GRAB BAG: Help available for students with disabilities

By Paige Karius
The Scene staff

Being a student with cerebral palsy at Forest Park has its challenges, but I’ve been pleasantly surprised at how accommodating people on campus can be.

I wasn’t even sure I wanted to go to college because of my bad experiences in high school. I was bullied by other students and neglected by personal-care attendants. But a case manager at Paraquad encouraged me to give it a try.

I visited both the Forest Park and Meramec campuses of St. Louis Community College, and I picked Forest Park because I felt more comfortable.

One place for students with disabilities to find help is the college’s Access Office. It provides equipment and other tools they need to succeed in college, based on their Individual Education Plans.

For example, someone visually impaired might benefit from a special magnifying device. I personally use speech-recognition software that enables words that I say aloud to be typed into a computer.

The Academic Support Center is also a great resource. Its tutors help me understand class materials and student workers help me write papers, including this column.

The assistance doesn’t just come from people doing their jobs. Many students, faculty and staff members help out of the kindness of their hearts. They treat me like family.

One day, my wheelchair tilted to one side on a ramp coming up from the basement. Luckily, a security guard and a bunch of my friends were able to get me stabilized until my father arrived with a wheelchair repairman.

It seems like there are always people willing to help at Forest Park, no matter the situation. I’ve become more comfortable and outgoing. I don’t hesitate to speak up.

I never signed up for any extracurricular activities in high school. But at Forest Park, I helped form the Disability Awareness Club, and I now serve as president. This summer, I started writing a column for The Scene.

Of course, not everything is perfect for students with disabilities at Forest Park. Getting from floor to floor can be quite difficult, especially for people unfamiliar with campus.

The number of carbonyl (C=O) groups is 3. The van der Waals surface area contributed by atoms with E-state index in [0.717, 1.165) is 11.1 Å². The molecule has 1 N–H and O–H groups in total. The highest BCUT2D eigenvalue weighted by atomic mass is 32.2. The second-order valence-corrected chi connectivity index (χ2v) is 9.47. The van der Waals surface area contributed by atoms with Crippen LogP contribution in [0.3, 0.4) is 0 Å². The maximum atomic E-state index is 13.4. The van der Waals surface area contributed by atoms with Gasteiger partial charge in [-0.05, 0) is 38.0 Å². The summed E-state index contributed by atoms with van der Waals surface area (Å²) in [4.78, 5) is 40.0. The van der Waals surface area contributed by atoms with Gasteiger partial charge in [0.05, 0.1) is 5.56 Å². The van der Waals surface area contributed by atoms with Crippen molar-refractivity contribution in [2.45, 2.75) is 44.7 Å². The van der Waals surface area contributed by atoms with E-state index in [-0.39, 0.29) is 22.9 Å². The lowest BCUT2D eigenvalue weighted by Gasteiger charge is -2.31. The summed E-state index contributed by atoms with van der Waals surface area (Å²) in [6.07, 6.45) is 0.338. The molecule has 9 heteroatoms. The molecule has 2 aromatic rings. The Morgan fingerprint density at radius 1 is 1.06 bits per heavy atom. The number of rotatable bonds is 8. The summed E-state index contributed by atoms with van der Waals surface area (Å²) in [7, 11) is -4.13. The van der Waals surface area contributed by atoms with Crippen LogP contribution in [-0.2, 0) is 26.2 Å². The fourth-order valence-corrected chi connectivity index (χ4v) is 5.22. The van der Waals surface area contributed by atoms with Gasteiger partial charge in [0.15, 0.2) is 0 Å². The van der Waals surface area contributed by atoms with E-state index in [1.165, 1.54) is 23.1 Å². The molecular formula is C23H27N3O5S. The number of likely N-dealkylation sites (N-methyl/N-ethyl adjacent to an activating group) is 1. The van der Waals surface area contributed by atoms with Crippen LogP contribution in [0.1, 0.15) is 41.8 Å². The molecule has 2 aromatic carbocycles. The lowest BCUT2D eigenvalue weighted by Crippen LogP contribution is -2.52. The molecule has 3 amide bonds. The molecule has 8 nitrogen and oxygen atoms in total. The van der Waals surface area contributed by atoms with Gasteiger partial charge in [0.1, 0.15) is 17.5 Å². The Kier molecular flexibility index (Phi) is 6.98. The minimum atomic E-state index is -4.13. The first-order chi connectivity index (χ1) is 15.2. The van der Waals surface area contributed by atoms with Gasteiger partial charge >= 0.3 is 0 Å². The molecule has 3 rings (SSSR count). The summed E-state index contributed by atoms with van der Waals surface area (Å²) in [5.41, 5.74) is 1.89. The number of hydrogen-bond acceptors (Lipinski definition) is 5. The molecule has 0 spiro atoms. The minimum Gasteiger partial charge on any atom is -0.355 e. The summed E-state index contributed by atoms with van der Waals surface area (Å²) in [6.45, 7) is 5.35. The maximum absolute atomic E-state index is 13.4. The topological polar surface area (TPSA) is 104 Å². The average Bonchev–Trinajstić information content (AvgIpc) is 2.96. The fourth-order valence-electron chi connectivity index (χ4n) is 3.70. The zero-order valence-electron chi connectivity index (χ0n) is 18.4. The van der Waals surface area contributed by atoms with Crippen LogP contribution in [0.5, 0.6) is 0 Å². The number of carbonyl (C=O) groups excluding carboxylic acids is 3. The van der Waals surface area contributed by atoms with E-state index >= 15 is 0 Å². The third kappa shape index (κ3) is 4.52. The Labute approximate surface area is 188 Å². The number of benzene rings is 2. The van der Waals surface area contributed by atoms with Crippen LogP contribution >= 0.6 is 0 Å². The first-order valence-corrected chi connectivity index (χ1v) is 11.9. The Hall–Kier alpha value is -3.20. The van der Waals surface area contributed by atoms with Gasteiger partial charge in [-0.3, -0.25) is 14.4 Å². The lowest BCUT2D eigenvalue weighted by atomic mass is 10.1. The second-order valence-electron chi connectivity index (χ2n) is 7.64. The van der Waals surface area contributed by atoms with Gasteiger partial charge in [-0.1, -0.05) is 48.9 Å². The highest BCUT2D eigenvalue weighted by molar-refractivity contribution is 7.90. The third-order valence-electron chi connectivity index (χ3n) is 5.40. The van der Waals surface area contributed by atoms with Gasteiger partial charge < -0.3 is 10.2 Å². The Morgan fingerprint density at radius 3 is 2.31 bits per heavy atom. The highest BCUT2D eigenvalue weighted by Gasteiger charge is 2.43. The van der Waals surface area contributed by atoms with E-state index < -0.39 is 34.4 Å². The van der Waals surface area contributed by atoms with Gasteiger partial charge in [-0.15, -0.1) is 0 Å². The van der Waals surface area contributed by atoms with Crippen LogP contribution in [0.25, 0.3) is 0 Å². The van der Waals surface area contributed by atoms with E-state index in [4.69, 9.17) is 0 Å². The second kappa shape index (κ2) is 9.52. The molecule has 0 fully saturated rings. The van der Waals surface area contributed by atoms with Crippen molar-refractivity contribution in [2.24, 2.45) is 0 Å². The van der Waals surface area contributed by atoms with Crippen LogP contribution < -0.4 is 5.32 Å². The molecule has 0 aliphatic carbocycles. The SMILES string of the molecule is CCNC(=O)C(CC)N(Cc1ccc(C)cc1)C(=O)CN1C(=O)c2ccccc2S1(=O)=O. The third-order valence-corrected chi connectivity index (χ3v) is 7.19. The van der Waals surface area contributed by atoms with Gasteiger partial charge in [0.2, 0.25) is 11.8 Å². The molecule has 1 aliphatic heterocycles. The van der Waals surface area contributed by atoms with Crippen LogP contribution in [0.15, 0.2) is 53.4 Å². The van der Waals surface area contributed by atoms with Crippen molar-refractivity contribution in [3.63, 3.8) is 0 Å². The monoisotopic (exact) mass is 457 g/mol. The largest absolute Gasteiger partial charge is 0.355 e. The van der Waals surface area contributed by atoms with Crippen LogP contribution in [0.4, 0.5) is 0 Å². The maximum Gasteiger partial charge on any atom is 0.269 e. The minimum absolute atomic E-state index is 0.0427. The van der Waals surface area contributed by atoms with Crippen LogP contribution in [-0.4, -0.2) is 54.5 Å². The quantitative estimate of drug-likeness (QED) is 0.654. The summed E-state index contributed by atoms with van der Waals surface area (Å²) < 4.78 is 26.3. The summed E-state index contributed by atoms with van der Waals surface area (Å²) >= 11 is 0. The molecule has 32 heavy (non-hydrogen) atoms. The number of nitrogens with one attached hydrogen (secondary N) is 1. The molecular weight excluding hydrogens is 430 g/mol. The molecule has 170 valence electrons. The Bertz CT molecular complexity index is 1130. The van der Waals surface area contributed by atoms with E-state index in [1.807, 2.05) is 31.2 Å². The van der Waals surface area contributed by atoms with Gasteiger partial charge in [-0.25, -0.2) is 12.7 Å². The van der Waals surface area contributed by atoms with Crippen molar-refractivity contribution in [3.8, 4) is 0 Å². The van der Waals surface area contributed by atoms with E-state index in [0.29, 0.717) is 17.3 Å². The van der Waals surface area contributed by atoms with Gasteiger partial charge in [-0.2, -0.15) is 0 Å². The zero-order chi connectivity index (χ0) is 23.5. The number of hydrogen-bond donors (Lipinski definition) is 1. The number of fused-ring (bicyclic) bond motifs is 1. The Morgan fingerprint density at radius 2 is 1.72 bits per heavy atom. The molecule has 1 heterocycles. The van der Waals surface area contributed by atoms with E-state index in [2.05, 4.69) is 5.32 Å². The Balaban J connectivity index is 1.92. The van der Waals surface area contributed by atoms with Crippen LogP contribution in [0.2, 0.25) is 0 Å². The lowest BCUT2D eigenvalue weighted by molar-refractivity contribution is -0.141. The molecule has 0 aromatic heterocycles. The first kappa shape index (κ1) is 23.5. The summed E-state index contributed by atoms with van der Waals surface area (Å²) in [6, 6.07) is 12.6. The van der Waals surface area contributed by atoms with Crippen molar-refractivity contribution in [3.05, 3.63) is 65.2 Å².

Sometimes, the automatic doors going into E Tower are turned off. I usually can ask someone to flip an overhead switch or open the door manually, but I like to be as independent as possible.

Because I am in a wheelchair, elevators are a necessity. It’s frustrating when they’re out of order. Searching for a working elevator can require traveling through several towers, just to go up one or two floors.

There are plenty of other small challenges. I went to a professor’s office to ask a question the other day, and it was so crowded, I got stuck between the door and a chair. Many offices are small, so I’ve started meeting professors in hallways.

Note takers assigned through the Access Office are incredibly helpful, but it can be tricky when you don’t see eye to eye with them. One woman refused to read questions aloud during a test, even though I have poor vision.

If you are disabled and something like that happens, go to your case manager in the Access Office, and he or she will try to get you another note taker.

Whether or not a college has a “positive” or “negative” environment, the experience is often what you make of it. Extra-curricular activities can be fun, and they look good on resumes or job applications.

Some clubs and organizations, such as TRIO and Phi Theta Kappa, even offer scholarships. Mainly, the benefit of getting involved is that you get to know people.

Maybe this column will help students, faculty and staff at Forest Park understand some of the challenges and issues that people with disabilities face every day. We’re human beings who just want to get an education.